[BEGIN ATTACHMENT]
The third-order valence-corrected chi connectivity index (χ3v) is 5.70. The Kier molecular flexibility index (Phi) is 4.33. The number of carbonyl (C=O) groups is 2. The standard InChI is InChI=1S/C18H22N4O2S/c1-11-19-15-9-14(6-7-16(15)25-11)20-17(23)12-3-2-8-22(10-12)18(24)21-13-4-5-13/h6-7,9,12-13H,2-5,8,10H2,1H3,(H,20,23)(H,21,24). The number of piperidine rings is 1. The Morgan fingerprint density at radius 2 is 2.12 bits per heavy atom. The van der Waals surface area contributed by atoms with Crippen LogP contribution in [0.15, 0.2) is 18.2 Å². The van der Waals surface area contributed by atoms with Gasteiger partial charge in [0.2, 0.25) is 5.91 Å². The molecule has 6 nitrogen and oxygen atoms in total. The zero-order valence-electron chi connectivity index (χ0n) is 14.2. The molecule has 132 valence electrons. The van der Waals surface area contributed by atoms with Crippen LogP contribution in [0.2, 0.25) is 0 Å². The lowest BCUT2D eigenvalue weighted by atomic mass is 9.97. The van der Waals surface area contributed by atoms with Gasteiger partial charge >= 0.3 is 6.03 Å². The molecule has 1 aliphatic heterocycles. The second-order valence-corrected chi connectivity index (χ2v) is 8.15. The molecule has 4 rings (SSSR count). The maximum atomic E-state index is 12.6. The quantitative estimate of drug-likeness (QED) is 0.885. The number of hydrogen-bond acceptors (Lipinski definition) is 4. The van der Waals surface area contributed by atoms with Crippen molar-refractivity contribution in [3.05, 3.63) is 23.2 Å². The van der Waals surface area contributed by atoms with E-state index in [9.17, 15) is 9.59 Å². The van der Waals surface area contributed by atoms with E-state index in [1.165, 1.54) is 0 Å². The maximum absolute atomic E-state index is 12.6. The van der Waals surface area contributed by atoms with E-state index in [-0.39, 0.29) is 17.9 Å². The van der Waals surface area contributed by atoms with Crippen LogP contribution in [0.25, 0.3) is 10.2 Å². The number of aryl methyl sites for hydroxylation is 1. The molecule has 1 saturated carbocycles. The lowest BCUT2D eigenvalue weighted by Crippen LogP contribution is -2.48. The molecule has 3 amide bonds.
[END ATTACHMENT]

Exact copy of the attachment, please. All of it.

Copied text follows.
The third-order valence-corrected chi connectivity index (χ3v) is 5.70. The Kier molecular flexibility index (Phi) is 4.33. The number of carbonyl (C=O) groups is 2. The standard InChI is InChI=1S/C18H22N4O2S/c1-11-19-15-9-14(6-7-16(15)25-11)20-17(23)12-3-2-8-22(10-12)18(24)21-13-4-5-13/h6-7,9,12-13H,2-5,8,10H2,1H3,(H,20,23)(H,21,24). The number of piperidine rings is 1. The Morgan fingerprint density at radius 2 is 2.12 bits per heavy atom. The van der Waals surface area contributed by atoms with Crippen LogP contribution in [0.15, 0.2) is 18.2 Å². The van der Waals surface area contributed by atoms with Gasteiger partial charge in [0.2, 0.25) is 5.91 Å². The molecule has 6 nitrogen and oxygen atoms in total. The zero-order valence-electron chi connectivity index (χ0n) is 14.2. The molecule has 132 valence electrons. The van der Waals surface area contributed by atoms with Crippen LogP contribution in [0.2, 0.25) is 0 Å². The lowest BCUT2D eigenvalue weighted by atomic mass is 9.97. The van der Waals surface area contributed by atoms with Gasteiger partial charge >= 0.3 is 6.03 Å². The molecule has 1 aliphatic heterocycles. The second-order valence-corrected chi connectivity index (χ2v) is 8.15. The molecule has 4 rings (SSSR count). The maximum atomic E-state index is 12.6. The quantitative estimate of drug-likeness (QED) is 0.885. The number of hydrogen-bond acceptors (Lipinski definition) is 4. The van der Waals surface area contributed by atoms with Crippen molar-refractivity contribution in [3.05, 3.63) is 23.2 Å². The van der Waals surface area contributed by atoms with E-state index in [9.17, 15) is 9.59 Å². The van der Waals surface area contributed by atoms with E-state index in [1.165, 1.54) is 0 Å². The maximum absolute atomic E-state index is 12.6. The van der Waals surface area contributed by atoms with E-state index in [-0.39, 0.29) is 17.9 Å². The van der Waals surface area contributed by atoms with Crippen LogP contribution in [0.25, 0.3) is 10.2 Å². The number of aryl methyl sites for hydroxylation is 1. The molecule has 1 saturated carbocycles. The lowest BCUT2D eigenvalue weighted by Crippen LogP contribution is -2.48. The molecule has 3 amide bonds.